Our common enemy: Combatting the world's deadliest viruses to ensure equity health care in developing nations
David Bourget (Western Ontario)
David Chalmers (ANU, NYU)
Rafael De Clercq
Jack Alan Reynolds
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Zygon 44 (1):51-63 (2009)
In a previous issue of Zygon (Carvalho 2007), I explored the role of scientists—especially those engaging the science-religion dialogue—within the arena of global equity health, world poverty, and human rights. I contended that experimental biologists, who might have reduced agency because of their professional workload or lack of individual resources, can still unite into collective forces with other scientists as well as human rights organizations, medical doctors, and political and civic leaders to foster progressive change in our world. In this article, I present some recent findings from research on three emerging viruses—HIV, dengue, and rotavirus—to explore the factors that lead to the geographical expansion of these viruses and the increase in frequency of the infectious diseases they cause. I show how these viruses are generating problems for geopolitical stability, human rights, and equity health care for developing nations that are already experiencing a growing poverty crisis. I suggest some avenues of future research for the scientific community for the movement toward resolution of these problems and indicate where the science-religion field can be of additional aid.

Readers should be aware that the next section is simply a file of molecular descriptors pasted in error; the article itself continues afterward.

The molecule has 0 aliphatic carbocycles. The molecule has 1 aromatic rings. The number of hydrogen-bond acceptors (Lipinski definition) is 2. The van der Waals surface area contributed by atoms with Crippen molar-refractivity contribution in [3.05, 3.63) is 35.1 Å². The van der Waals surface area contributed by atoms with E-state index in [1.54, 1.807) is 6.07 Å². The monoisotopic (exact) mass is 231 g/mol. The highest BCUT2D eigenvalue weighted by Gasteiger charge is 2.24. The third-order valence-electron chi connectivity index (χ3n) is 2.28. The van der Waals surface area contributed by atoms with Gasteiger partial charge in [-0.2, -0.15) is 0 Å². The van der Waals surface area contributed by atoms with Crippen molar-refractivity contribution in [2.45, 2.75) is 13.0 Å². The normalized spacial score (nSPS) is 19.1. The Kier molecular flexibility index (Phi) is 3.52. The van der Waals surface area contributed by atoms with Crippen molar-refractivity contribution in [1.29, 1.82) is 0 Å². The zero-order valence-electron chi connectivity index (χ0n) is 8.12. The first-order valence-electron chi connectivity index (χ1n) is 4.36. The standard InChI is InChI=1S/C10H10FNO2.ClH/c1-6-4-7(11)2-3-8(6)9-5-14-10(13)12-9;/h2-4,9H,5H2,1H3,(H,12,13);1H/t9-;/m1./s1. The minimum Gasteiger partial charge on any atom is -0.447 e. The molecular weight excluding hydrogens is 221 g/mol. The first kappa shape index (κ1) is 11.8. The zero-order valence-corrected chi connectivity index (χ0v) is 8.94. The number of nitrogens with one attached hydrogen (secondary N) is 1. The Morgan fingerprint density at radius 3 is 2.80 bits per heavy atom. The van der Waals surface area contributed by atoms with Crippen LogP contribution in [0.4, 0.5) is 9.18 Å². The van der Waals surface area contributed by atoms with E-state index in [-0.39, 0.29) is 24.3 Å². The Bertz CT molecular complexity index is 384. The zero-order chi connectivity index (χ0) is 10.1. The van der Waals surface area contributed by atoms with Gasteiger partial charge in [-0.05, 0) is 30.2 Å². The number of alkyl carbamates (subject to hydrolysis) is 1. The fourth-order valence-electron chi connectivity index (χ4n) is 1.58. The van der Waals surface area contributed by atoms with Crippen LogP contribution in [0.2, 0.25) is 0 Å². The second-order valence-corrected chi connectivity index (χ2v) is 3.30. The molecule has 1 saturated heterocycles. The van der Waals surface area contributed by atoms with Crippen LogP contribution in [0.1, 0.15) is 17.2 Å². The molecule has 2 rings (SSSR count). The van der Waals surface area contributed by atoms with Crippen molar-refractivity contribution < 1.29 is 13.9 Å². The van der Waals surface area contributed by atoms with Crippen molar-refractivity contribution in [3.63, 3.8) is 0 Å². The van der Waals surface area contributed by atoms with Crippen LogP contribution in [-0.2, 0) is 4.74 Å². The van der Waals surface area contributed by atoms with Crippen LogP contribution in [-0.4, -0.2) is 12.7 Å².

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References found in this work BETA
I. V. Carvalho (2008). A Biologist's Perspective on the Future of the Science-Religion Dialogue in the Twenty-First Century. Zygon 43 (1):217-226.
John J. Carvalho (2007). The Scientist as Statesman: Biologists and Third World Health. Zygon 42 (2):289-300.
Celia Deane-Drummond (2007). Experiencing Wonder and Seeking Wisdom. Zygon 42 (3):587-590.
Brian J. Morris (2007). Why Circumcision is a Biomedical Imperative for the 21st Century. Bioessays 29 (11):1147-1158.
John Polkinghorne (2007). Science and Religion: Bottom-Up Style, Interfaith Context. Zygon 42 (3):573-576.
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